At the Italian Table

How Christmas customs inherited from a world away are cultivated in the Valley


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Traditions of all types come to life during the holiday season, many among them involving a memorialized, mealtime celebration. While practices vary between families, one popular piece of shared heritage is the Vigil — widely known as the Italian-American Feast of Seven Fishes. To learn how this centuries-old custom is handled here in the Hudson Valley, we checked in with some area eateries to see what they’ve got cooking:

Villa Nigrelli in Hopewell Junction is one restaurant hoping to share this ritual with patrons. Opened this January, the family-run Italian outpost has already become beloved for its authentic renderings of traditional dishes, and the holidays will be no exception. This Christmas they will be serving “old-timer” fish specials like bacallà (salt cod). “Just like my mom used to make,” says Frank Nigrelli, the restaurant’s owner, who emigrated from Calabria, Italy back in the 1970s.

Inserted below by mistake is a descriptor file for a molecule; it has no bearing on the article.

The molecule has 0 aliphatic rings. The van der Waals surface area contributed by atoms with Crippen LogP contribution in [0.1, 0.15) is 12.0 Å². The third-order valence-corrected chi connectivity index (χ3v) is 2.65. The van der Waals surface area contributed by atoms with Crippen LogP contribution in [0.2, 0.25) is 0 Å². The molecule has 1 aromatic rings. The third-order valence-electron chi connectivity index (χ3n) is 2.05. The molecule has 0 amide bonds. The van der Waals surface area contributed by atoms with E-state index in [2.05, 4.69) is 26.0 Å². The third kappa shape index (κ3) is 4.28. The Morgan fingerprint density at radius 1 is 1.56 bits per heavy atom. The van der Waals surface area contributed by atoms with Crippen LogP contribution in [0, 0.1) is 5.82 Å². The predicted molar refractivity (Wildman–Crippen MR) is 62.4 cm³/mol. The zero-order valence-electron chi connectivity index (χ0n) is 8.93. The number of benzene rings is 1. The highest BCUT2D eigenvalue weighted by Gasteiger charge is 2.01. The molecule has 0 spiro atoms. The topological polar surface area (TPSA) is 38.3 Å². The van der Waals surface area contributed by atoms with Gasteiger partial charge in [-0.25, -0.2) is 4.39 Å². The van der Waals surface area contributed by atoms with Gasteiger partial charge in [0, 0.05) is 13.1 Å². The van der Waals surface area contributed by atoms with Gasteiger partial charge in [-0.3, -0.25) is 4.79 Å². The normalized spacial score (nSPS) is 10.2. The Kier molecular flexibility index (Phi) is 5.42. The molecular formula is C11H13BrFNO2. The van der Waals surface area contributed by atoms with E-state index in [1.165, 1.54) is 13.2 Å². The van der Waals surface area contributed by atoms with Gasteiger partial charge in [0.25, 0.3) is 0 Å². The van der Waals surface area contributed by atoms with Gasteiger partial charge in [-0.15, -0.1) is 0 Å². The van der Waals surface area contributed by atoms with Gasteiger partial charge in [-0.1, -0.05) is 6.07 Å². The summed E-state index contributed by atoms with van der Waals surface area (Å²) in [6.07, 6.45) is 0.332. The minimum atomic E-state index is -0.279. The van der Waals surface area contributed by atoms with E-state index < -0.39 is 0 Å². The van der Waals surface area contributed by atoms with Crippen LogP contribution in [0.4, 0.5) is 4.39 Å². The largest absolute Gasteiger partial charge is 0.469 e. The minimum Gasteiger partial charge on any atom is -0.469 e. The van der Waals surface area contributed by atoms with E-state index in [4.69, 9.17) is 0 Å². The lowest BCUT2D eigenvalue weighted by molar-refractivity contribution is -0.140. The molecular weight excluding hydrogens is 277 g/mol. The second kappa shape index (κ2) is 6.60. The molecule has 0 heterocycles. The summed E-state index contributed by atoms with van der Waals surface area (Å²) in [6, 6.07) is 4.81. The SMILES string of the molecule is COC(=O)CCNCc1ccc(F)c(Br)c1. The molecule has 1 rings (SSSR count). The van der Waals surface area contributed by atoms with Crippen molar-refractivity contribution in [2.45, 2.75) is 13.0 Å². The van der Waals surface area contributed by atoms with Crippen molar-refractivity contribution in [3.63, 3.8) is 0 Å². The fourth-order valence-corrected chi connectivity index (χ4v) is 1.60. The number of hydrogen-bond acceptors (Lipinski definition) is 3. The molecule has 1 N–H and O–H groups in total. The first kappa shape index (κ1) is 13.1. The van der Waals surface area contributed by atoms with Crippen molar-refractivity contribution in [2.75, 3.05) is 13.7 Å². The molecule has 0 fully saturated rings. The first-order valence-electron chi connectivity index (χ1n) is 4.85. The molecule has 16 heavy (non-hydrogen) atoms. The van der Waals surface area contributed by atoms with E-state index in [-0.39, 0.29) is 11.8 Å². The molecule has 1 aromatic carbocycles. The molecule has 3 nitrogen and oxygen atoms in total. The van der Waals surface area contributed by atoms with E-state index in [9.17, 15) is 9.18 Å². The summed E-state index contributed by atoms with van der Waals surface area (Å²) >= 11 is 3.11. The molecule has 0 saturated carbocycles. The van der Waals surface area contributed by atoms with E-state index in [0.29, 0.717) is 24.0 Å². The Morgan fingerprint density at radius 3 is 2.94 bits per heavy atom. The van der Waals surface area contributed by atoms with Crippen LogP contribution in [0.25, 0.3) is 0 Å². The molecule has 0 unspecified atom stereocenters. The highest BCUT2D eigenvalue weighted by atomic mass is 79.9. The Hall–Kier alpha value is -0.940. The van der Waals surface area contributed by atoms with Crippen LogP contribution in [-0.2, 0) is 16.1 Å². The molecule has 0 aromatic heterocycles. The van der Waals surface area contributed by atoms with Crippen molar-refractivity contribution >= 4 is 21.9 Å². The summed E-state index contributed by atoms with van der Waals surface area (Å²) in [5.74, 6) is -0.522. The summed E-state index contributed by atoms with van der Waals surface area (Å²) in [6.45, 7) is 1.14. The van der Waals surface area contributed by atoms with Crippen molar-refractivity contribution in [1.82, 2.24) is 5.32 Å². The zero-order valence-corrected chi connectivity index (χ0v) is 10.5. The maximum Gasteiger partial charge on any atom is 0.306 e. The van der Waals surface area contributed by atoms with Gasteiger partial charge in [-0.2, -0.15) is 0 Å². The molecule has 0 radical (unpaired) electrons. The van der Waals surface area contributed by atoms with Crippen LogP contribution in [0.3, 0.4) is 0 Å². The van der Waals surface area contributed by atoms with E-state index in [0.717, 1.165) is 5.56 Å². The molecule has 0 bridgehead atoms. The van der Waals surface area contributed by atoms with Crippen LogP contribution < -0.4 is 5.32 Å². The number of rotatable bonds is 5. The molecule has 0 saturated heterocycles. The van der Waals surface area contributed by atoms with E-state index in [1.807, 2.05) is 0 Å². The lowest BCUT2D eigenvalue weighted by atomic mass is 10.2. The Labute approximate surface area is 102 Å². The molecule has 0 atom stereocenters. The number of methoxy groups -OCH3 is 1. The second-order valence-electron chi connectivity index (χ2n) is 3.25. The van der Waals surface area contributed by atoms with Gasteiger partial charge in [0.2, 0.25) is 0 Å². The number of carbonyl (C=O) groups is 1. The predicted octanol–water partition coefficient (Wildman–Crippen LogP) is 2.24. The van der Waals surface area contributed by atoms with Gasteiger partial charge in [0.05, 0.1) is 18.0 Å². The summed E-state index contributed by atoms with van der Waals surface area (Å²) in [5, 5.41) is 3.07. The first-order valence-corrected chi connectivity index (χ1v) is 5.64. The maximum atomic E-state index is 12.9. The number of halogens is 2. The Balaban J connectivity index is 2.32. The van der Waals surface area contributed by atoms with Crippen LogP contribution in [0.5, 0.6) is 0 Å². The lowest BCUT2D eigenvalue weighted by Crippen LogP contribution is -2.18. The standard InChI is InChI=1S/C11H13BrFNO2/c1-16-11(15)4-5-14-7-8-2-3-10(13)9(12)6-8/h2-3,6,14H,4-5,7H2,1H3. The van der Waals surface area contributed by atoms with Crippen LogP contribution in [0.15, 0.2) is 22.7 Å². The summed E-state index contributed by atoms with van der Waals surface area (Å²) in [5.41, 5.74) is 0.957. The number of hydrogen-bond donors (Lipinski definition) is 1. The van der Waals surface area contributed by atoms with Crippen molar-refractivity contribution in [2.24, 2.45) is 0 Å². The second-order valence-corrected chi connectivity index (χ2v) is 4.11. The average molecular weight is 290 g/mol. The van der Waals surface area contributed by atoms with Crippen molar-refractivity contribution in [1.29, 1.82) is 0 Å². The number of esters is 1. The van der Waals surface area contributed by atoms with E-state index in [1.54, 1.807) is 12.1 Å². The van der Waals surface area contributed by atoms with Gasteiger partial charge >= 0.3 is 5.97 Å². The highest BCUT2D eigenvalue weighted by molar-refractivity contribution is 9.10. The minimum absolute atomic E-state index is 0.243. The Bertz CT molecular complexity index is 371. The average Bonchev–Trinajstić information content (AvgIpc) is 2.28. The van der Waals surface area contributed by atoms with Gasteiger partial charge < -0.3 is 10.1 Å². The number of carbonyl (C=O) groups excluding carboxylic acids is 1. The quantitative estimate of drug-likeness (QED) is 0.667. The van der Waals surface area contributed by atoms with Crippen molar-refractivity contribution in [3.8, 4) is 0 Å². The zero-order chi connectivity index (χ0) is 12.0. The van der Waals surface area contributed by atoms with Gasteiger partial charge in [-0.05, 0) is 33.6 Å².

“We try to bring a little touch from our country,” shares Nigrelli, whose family Christmas celebrations have numbered upwards of 30 attendees. Despite how busy the rest of the year can be working in the restaurant industry, Christmas is the one day the whole family gathers and eats. “When we go home, we all get together — including my mom who is 96 years old,” Nigrelli says. “It’s a beautiful thing.”

Frank Guido’s Little Italy is hoping to incorporate these sensibilities, too. “That’s tradition in our family!” exclaims Frank Guido, who owns the Kingston mainstay, as well as Mariner’s Harbor and Port of Call. Come Christmas Eve, the intimate eatery will be offering a variety of customary seafood specials, including antipasti di mar, lobster fra diavolo, and linguine with anchovies.  

“Things change a lot over the years, and we try to accommodate that on our regular menu by having vegan or farm-to-table offerings,” says Guido, “but we’re really going to focus on tradition. Everything we serve is what my grandmother brought from Calabria 100 years ago. Just very simple, and classic.”

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